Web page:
In operation, the storage bin 42, weigh hoppers 46 and 70, admixture barrels 194, and water storage tanks 154 are loaded as desired. Cement and aggregate are then deposited on charging conveyor 66 from gates (shown and discussed later) in the bottoms of the respective weigh hoppers 46 and 70. The aggregate and cement are delivered to load hopper 80, which deposits its contents onto a load diverter 82, shown in FIG. 4B, which alternately is oriented to deliver the materials to a selected mixing drum 78. The admixture and water are delivered directly to the drum 78 being charged via a system of pipes and controls (shown and described in detail later). The contents of the selected mixing drum 78 are then mixed by rotating the drum 78 a pre-selected number of times based on the concrete specifications desired. Upon completion of the mixing, the drum rotation is reversed, by throwing the appropriate drum rotation lever 35 forcing the concrete from the drum and onto discharge conveyor 158 for removal from the batch plant 10. Discharge conveyor 158 is pivotally mounted and may be pivoted inward relative to the plant 10 for transportation, or pivoted outward for discharging concrete from the plant. The mixing drums 78 are entirely independent of one another, thus allowing preparation of the next succeeding batch of concrete while the current batch is being mixed.
FIG. 2 illustrates the trailer bed 20 in more detail. For towing, the trailer bed towing connector 26 is connected to a towing tractor 28, shown in phantom. The trailer bed has rear wheels 30 suitable for highway travel. Level cylinders 32 are retracted during transportation of the plant and are extended to the ground when the plant is set up, providing support and levelling for the plant. Taken together, FIGS. 2 and 3 give an overall view of the spatial relationship of the various major operating parts of the plant 10.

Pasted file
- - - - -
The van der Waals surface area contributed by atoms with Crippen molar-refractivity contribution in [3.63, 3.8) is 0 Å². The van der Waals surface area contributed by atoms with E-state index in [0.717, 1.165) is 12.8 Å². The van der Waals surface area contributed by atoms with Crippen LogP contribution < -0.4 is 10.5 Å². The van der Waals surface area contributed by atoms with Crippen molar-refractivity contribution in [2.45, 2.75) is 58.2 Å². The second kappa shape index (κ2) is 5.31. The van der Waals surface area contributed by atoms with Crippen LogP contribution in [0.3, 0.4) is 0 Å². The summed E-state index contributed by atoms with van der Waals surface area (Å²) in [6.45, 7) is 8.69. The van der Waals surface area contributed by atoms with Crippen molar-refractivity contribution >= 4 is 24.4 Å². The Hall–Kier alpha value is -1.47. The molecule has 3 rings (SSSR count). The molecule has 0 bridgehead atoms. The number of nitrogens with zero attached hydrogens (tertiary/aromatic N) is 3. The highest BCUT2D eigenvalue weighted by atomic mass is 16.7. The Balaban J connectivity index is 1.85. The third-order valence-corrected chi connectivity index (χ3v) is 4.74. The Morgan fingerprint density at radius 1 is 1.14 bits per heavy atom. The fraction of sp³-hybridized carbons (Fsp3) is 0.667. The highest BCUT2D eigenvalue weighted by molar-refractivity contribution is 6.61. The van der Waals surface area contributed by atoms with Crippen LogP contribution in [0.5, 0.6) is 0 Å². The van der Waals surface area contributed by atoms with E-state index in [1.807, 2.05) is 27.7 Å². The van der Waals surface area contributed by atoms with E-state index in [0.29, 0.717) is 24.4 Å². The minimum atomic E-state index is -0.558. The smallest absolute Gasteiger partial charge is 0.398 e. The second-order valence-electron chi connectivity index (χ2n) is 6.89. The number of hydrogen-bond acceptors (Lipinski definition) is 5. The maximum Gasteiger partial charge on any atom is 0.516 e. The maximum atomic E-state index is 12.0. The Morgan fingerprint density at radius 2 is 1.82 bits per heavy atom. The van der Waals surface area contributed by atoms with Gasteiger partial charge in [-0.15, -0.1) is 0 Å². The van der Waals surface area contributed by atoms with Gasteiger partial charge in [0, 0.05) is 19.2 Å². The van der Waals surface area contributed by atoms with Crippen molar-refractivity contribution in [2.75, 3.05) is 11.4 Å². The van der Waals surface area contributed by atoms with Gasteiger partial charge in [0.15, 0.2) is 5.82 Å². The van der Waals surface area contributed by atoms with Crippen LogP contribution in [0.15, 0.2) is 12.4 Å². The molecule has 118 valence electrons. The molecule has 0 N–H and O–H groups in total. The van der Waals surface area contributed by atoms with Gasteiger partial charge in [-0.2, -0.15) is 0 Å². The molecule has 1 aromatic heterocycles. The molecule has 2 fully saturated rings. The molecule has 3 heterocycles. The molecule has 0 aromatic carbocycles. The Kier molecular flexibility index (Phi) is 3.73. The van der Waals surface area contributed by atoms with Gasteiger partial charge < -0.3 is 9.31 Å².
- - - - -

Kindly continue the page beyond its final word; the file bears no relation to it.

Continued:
FIG. 4A illustrates the overall operation of the closed cement storage bin 42 and the closed cement weigh hopper 46. Cement is delivered in a fluidized state to the storage bin 42 via storage bin delivery duct 44 through storage bin inlet port 50, controlled by valve 51. Stored cement 52 is removed from storage bin 42 through discharge chute 54, when discharge valve 55 is opened, an air slide 100 slopes downward toward the discharge chute 54 and further promotes movement of the cement 52 by using air under pressure to agitate the cement along the surface of the air slide. Cement exiting the storage bin 42 through discharge gate 55 enters weigh hopper delivery duct 58. The cement then flows in a fluidized state through the duct 58 and enters the cement weigh hopper 46 through weigh hopper inlet port 60, having a valve 61. As will be readily apparent, cement can be provided directly to weigh hopper 46 from cement truck 40 via duct 44 and bypass the storage bin 42. The purpose of the storage bin is to store excess cement and provide a source of cement when no cement truck is at the construction site. The weigh hopper cement 62 is accumulated in the weigh hopper 46 until it reaches the desired weight as measured by the cement weigh scales 64, shown in FIGS. 9 and 11. The flow from the storage bin 42 is then shut of, and the cement 62 is ready for discharge onto the charging conveyor 66. Conveniently, a cover 65 extends over the upper end of a conveyor 66 to minimize the possibility that cement and aggregate will be blown off the conveyor by ambient wind. A dust filter 67 is located in cement storage bin 42 for air from return duct 68. The air return duct returns air from cement weigh hopper 46. The air from filter 67 is exhausted through the side wall of bin 42 and past a diverter or deflector 69, which minimizes moisture entering bin 42 through filter 67.